Where does fund pricing pressure come from?  

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Simon Hynes, FBC senior adviser, and portfolio iNED 

We constantly hear about price pressure in the fund management industry globally. The most often quoted strategic drivers include competition from passive funds and regulation. The reality is more nuanced, and the complex landscape of distribution creates multiple pressure points, all impacting on the price of retail funds. 

Should Independent Non-Executive Directors (INEDs) care? Many will be familiar with some of the reasons, but a more detailed appreciation does help contextualise the pressures felt by the authorised fund management business’ these directors work with. 

The Financial Conduct Authority’s (FCA) Assessment of Value (AoV) brings these challenges to a clear focal point. INEDs are clearly in the spotlight here and the regulator can point to the succession of fee cuts across the funds industry to evidence the impact AoV has made. 

Funds that have under-performed, in a relative sense, have suffered the greatest pressure. Underwhelming equity returns in most non-US (especially UK equities) markets over recent years have served only to compound the issue. Persistently flat markets of course mean revenue stagnation for fund groups.  

However, over the same period there has been relentless additional pressure imposed from the distribution chain. The UK wealth management sector has seen unprecedented levels of M&A activity. This has resulted in fewer fund buyers presiding over a lower number of larger portfolios. Consequently, there has been a shift towards institutional (lower) levels of fund pricing, a greater use of segregated mandates (as opposed to the standard mutual fund) and a concentration of assets towards larger funds. For the vast majority of ‘building block’ or component funds, simply not featuring in such portfolios or buy lists, leads only to famine. Put another way, it’s a big fund management version of musical chairs. Just remaining visible is an expensive burden for fund groups. A big proportion of a fund group’s own ‘marketing’ costs are a misnomer. Website presence, factsheets in multiple languages, product information and registration costs are all essential minimums just to be present. They guarantee no flow. Fund platforms, data vendors, due diligence providers and RFP services have all emerged in recent years. Using these services are, again, essential elements for any fund group wanting to simply be available to be bought by ever more powerful distributors.  

Some services still aim to take a bps share of the investment funds’ annual management charge, while others have a fixed fee per fund (or share class) model. The combined effect of these essential ‘plumbing elements’ of the fund distribution chain mean that the fixed costs of funds are higher than ever while the chances of success are perhaps the opposite. 

In the UK, Consumer Duty requirements are pushing providers to make evermore information available to all types of customers and to share distribution data, up and down the fund distribution chain. This creates additional revenue line opportunities for many of the above ‘plumbing providers’ but only additional costs for fund groups. When distributors do show interest in a given fund, the larger players are increasingly cognisant of their scale and buying power and have the confidence to demand substantial fee and/or dedicated classes. Each share class comes with additional costs in the form of product, literature, pricing, fees, etc.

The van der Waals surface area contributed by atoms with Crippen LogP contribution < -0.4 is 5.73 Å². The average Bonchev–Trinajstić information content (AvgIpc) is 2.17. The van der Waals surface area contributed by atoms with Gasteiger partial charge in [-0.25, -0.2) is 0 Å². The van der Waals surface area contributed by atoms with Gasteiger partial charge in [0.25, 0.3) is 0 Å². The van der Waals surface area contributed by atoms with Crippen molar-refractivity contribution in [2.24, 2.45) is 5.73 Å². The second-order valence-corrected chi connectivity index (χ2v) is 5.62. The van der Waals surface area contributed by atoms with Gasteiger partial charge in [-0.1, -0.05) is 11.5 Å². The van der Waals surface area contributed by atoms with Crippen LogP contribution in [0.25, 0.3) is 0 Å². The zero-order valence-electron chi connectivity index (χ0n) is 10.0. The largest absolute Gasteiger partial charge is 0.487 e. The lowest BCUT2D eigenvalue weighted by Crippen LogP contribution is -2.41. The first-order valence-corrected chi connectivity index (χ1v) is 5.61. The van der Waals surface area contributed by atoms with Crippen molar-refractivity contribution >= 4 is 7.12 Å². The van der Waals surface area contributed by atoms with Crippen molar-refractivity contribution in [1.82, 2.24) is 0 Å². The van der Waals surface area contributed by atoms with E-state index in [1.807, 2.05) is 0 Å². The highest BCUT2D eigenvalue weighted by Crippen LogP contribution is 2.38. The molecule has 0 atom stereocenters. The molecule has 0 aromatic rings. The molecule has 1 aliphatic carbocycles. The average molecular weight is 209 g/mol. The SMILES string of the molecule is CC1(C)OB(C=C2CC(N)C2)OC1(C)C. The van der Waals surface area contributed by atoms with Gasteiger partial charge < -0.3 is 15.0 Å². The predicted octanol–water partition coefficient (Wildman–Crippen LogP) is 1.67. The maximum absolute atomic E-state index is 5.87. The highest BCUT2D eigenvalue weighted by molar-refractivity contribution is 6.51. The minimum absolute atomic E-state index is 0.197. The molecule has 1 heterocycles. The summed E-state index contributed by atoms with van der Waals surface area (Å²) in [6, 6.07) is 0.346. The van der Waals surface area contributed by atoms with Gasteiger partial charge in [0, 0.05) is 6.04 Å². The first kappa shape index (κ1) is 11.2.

While fund groups have broadly welcomed the FCA’s ambitions with the Consumer Duty, there was a hope that the margin pressures suffered over many years would broaden out to impact on other players in the distribution chain, notably platform providers and financial advisers. Recent data from respected research provider NextWealth does bear this out. For the first time in many years, advisor fees look to have peaked and are now falling. According to the Financial Advice business benchmarks study, published in October 2023, ongoing advice fees in 2023 averaged 63.7 bps, down from 68.5 just 2 years ago. 

Platform fees have arguably also been under pressure for many years, and the move for some distributors towards vertical integration has put pressure on the traditional insurer owned platforms. Large intermediary clients have refined their platform and service needs and taken lower cost ‘custody plus’ models, rather than the full-service wrap platforms that typically charged c.35 bps when launched in the UK in the early 2000s.  NextWealth estimate the average platform cost to a customer in 2023 as 25bps. When viewed from a customer point of view as a total cost of ownership, including funds/portfolio management, platform costs and advice fees, the value to end consumers is undeniably improving NextWealth estimate this cost to be 175bps in 2023, the lowest total since they’ve been asking the question.  

Ultimately, lower overall costs for investing customers can only be a good thing. More efficient, data-led distribution should in theory enable better ‘look through’ which itself could enable better governance. Spare a thought though for the beleaguered executive teams next time the AoV debate leads to lower fund fees. Musical chair’s is an expensive game these days.